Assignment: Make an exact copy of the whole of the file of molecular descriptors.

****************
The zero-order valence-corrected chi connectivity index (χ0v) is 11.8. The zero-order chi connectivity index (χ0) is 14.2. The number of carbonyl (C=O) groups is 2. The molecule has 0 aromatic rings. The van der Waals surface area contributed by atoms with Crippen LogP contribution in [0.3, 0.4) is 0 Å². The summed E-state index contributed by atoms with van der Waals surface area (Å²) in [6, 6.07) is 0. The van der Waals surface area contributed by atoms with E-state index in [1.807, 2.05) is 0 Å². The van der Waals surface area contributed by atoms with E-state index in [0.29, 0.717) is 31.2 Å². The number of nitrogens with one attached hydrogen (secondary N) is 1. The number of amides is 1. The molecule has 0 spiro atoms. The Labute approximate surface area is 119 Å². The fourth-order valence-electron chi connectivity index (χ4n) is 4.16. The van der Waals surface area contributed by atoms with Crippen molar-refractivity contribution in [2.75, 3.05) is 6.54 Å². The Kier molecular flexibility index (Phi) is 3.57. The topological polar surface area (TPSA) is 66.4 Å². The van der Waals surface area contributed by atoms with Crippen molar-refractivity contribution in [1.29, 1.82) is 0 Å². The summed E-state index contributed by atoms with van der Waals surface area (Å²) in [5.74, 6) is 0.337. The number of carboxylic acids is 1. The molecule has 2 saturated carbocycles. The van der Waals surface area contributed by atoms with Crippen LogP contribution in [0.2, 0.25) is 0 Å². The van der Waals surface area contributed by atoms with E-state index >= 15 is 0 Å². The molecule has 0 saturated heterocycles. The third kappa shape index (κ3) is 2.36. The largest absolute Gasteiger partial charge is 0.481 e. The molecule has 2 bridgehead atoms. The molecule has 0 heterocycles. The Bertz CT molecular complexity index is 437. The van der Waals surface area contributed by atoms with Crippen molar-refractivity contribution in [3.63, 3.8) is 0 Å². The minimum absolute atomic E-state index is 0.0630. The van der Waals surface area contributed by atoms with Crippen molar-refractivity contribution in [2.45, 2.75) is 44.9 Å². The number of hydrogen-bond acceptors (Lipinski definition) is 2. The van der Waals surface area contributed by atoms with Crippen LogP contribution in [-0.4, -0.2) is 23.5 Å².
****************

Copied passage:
The zero-order valence-corrected chi connectivity index (χ0v) is 11.8. The zero-order chi connectivity index (χ0) is 14.2. The number of carbonyl (C=O) groups is 2. The molecule has 0 aromatic rings. The van der Waals surface area contributed by atoms with Crippen LogP contribution in [0.3, 0.4) is 0 Å². The summed E-state index contributed by atoms with van der Waals surface area (Å²) in [6, 6.07) is 0. The van der Waals surface area contributed by atoms with E-state index in [1.807, 2.05) is 0 Å². The van der Waals surface area contributed by atoms with E-state index in [0.29, 0.717) is 31.2 Å². The number of nitrogens with one attached hydrogen (secondary N) is 1. The number of amides is 1. The molecule has 0 spiro atoms. The Labute approximate surface area is 119 Å². The fourth-order valence-electron chi connectivity index (χ4n) is 4.16. The van der Waals surface area contributed by atoms with Crippen molar-refractivity contribution in [2.75, 3.05) is 6.54 Å². The Kier molecular flexibility index (Phi) is 3.57. The topological polar surface area (TPSA) is 66.4 Å². The van der Waals surface area contributed by atoms with Crippen molar-refractivity contribution in [1.29, 1.82) is 0 Å². The summed E-state index contributed by atoms with van der Waals surface area (Å²) in [5.74, 6) is 0.337. The number of carboxylic acids is 1. The molecule has 2 saturated carbocycles. The van der Waals surface area contributed by atoms with Crippen LogP contribution in [0.2, 0.25) is 0 Å². The van der Waals surface area contributed by atoms with E-state index >= 15 is 0 Å². The molecule has 0 saturated heterocycles. The third kappa shape index (κ3) is 2.36. The largest absolute Gasteiger partial charge is 0.481 e. The molecule has 2 bridgehead atoms. The molecule has 0 heterocycles. The Bertz CT molecular complexity index is 437. The van der Waals surface area contributed by atoms with Crippen molar-refractivity contribution in [3.63, 3.8) is 0 Å². The minimum absolute atomic E-state index is 0.0630. The van der Waals surface area contributed by atoms with Crippen molar-refractivity contribution in [2.45, 2.75) is 44.9 Å². The number of hydrogen-bond acceptors (Lipinski definition) is 2. The van der Waals surface area contributed by atoms with Crippen LogP contribution in [-0.4, -0.2) is 23.5 Å².